Barbara has been producing CDs and concerts since 1993, but her musical education began when she was just 4 years old. Her father, who for reasons she can no longer remember, painted their piano chartreuse. When she sat down and played Happy Birthday by ear on their chartreuse piano, her father was so thrilled that he immediately found a piano teacher for her.

Barbara’s father loved music. He had been a drummer until her sister was born and he gave up his career to be a sheet metal worker to support the family. He would often sit with her and play his big band albums and teach her to play the drums on her chest and legs along with Gene Krupa, his favorite. When she was 17, a young man introduced her to Horace Silver’s “Song for My Father” album. She was completely blown away and sat at the piano playing and re-playing it until she learned everyone’s solo.

When her daughter was born, she put aside thoughts of a career in music and went back to school. She got a graduate degree in psychology and was fortunate enough to open a successful private practice. 19 years of her practice was as the consultant for the Van Nuys Breast Center.

In addition to her psychology practice, jazz music continued to be an important part of her life. One day, kismet brought her back to the music scene. She had been writing a monthly article for a local magazine when the editor hired a trouble-shooter to come up with ways to boost the readership for the magazine. It so happened that he was putting on an event that needed jazz entertainment. When he discovered Barbara’s knowledge of the music and the musicians, he asked her to produce that part of his event. She could not refuse and she started by putting on a competition of young musicians and invited everyone she could find in the jazz business to participate in being judges, including label executives and writers. Although the event never took place, many of these people Barbara met in the process are still her friends today.

One of the people she met was Ellen Cohn, who was the director of MAMA records. They were closest of friends and Ellen encouraged Barbara to start a music business, which meant cutting back on the many hours she spent in her practice. Sadly, Ellen passed away from breast cancer and Barbara decided to do as her friend suggested and start her own music business. That was the beginning of BJB Jazz Ventures. Her first project was producing a memorial concert at Catalina Bar & Grill for her dear friend Ellen. Catalina Bar & Grill is the premiere jazz club in Los Angles, and Catalina Popescu, the club’s owner, was more than happy to provide the space and help out. Catalina and Barbara went on to produce several jazz brunches and tribute concerts, including a special tribute to Carmen McRae.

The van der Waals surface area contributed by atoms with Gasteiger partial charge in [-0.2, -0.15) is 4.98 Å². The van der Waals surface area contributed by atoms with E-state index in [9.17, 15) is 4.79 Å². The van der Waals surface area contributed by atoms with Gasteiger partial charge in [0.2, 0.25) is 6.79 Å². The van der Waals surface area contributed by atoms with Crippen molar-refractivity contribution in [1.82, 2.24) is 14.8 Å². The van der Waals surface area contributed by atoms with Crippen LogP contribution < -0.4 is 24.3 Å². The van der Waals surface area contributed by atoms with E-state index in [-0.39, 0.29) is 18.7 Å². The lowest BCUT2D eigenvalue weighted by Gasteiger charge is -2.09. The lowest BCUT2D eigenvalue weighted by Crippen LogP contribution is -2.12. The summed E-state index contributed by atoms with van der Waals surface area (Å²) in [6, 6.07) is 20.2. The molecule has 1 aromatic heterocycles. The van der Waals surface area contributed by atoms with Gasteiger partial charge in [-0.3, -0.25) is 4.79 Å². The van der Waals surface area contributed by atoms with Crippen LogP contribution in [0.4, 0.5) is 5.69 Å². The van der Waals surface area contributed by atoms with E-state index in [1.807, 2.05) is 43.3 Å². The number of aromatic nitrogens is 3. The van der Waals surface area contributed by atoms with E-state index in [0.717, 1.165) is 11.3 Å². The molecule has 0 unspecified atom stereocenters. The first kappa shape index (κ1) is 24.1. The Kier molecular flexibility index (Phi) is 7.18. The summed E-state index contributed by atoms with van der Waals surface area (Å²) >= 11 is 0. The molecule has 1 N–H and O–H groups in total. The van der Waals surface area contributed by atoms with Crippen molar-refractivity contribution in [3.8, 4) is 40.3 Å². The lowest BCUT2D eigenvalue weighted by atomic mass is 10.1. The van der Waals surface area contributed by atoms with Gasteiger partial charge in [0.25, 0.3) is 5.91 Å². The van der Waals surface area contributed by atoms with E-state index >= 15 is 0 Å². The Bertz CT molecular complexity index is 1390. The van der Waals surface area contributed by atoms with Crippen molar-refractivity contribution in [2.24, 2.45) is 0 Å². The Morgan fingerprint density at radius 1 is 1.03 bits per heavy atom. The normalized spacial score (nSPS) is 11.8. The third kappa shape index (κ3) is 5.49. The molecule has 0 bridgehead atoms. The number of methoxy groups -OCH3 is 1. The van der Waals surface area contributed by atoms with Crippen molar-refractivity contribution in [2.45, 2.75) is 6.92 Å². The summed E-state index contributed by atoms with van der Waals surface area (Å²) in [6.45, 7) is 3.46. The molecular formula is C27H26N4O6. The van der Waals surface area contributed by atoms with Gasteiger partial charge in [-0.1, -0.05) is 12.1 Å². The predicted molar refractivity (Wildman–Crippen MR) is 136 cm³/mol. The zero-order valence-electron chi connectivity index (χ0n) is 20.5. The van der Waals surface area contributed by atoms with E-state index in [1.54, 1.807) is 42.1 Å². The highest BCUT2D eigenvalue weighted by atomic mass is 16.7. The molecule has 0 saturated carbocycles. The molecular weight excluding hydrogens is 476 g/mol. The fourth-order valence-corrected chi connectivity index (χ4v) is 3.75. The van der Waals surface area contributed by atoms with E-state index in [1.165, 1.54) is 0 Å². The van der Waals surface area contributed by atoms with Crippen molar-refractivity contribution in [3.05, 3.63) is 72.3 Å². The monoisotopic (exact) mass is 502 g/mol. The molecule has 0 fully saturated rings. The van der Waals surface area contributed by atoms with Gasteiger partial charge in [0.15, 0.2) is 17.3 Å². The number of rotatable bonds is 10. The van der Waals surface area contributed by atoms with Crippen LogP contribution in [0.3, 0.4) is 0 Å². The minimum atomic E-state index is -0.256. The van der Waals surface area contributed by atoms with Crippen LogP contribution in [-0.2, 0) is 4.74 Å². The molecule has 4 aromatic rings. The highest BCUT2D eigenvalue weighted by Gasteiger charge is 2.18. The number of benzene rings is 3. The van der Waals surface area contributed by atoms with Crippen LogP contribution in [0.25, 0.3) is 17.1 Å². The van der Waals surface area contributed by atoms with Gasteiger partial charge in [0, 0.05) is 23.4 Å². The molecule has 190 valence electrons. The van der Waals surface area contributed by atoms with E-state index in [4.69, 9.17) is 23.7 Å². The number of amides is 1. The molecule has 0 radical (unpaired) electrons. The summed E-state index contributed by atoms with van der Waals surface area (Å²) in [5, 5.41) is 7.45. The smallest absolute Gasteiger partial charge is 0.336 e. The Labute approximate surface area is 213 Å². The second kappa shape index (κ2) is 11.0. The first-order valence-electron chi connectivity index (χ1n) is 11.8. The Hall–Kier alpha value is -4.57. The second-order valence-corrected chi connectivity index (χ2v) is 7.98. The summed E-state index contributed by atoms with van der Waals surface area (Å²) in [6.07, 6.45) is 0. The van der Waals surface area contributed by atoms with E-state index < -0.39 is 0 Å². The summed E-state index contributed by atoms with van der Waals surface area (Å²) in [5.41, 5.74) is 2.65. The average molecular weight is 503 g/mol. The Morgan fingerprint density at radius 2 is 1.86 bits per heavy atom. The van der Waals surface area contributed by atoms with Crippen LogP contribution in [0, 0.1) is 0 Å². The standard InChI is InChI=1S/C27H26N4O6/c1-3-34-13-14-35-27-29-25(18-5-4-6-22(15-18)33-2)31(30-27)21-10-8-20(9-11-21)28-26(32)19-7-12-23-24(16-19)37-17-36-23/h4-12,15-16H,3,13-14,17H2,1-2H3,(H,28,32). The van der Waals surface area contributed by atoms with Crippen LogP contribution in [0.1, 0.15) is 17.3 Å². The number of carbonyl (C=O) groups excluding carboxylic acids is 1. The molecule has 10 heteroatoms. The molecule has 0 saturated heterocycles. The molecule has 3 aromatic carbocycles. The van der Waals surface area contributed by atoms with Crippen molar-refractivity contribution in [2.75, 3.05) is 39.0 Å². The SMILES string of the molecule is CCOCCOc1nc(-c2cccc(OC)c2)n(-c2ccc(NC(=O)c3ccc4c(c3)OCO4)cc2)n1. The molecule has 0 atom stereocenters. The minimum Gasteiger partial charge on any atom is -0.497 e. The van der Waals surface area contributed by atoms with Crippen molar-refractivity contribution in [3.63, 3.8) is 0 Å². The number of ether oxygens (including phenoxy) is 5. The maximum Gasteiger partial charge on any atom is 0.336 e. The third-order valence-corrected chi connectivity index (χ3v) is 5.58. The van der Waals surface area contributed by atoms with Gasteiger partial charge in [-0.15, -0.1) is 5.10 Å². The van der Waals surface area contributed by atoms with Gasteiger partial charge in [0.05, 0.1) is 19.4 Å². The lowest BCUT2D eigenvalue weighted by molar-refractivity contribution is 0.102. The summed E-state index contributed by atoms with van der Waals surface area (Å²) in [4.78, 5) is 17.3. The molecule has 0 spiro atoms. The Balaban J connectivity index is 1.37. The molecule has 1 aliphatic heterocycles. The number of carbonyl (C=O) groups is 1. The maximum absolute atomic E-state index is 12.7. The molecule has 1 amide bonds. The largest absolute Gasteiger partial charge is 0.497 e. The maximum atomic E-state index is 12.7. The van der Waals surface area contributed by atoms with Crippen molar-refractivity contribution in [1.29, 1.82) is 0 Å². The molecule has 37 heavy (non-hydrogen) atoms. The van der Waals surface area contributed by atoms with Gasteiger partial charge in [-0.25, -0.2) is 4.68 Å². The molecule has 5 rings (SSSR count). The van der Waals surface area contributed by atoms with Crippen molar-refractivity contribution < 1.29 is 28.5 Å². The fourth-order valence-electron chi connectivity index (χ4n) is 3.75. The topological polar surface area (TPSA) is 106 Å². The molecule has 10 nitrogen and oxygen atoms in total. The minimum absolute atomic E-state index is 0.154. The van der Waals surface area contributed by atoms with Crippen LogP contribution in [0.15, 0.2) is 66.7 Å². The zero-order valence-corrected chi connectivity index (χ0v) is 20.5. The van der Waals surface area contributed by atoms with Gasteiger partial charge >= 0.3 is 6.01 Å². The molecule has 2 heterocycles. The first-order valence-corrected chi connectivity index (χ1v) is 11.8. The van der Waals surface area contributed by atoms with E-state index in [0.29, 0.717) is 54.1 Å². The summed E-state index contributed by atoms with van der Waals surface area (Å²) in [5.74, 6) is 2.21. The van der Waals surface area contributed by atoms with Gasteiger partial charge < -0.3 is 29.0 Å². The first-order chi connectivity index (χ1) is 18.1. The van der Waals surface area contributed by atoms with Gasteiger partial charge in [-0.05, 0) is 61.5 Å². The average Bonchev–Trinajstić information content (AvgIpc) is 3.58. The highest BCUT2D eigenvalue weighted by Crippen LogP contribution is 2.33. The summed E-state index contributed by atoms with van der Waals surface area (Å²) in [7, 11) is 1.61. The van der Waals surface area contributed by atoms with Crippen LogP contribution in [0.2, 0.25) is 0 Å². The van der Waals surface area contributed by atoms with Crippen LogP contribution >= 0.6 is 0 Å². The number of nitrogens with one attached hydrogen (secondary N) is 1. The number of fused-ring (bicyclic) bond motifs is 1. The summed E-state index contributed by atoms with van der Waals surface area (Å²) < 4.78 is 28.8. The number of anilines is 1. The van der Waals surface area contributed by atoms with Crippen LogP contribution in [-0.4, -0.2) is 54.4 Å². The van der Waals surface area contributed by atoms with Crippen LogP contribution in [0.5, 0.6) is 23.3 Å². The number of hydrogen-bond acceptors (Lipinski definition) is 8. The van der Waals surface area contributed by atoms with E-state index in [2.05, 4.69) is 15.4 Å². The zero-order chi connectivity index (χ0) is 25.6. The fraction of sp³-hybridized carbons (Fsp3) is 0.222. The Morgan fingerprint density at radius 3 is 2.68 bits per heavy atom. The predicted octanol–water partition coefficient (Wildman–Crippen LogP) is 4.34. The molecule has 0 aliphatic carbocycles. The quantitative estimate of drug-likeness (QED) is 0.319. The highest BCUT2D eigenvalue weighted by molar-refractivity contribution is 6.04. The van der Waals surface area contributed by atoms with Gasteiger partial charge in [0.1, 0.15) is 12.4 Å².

Barbara ran into producer and manager Bill Traut at the Jazz Times convention in 1996. Bill was managing Kurt Elling at the time, and he wanted to do something special to introduce the Los Angeles audience to Kurt. Barbara suggested booking him at every venue in LA in a one month period. Bill loved the idea and hired her to do it! The tour was more successful than they could have imagined.

That same year, Barbara and Catalina talked about doing something at the club that would benefit the jazz community. They wanted to include young musicians, and so they decided to start The Young Artist Jazz Series. The series provides a venue for local young jazz artists to showcase their talents in front of a live audience. Most younger, successful jazz musicians who are from the L.A. area have likely performed in the series. The series is still going strong to this day.

Barbara continued doing promotional work and met many great musicians, including Kenny Werner, whom she worked with on some LA bookings, including a promotional event for his iconic book, “Effortless Mastery.”

Around that time, she was also offered a part-time position doing A & R for MAMA Records. She cut her practice back to four days a week to do the job. It had been a wonderful experience until the owner of the label had to disband the company.

In 1999, Mark Winkler, a very successful smooth jazz artist, wanted to do a more straight ahead jazz CD and asked Barbara to produce it. She knew a lot of musicians and hired Billy Childs, Bob Hurst, Greg Hutchinson, Jon Mayer, Bob Sheppard, Bobby Shew, and Bob Maize to play. “Easy the Hard Way” was released in 2000 and garnered terrific reviews.

Barbara went on to co-produce “The Stan Kenton Celebration-Back to Balboa” CD, as well as four other CDs with Mark Winkler, including “Mark Winkler Sings Bobby Troup,” “Till I Get It Right”, “West Coast Cool” (with Cheryl Bentyne from the Manhattan Transfer) and most recently in 2015, “Jazz and Other Four Letter Words,” which has received stellar reviews.

Barbara has also produced CDs for Judy Wexler, including “Easy on the Heart,” “Dreams and Shadows,” and “Under a Painted Sky,” all of which got rave reviews and made it into the very top tier of the Jazz Week radio charts. And in 2013 she produced “Happy to Be” for veteran jazz vocalist Julie Kelly. The CD was a favorite with jazz critics coast-to-coast.

Barbara is currently working on 2 vocal projects, which will be released the end of 2016, and she continues to produce the Young Artist Jazz Series.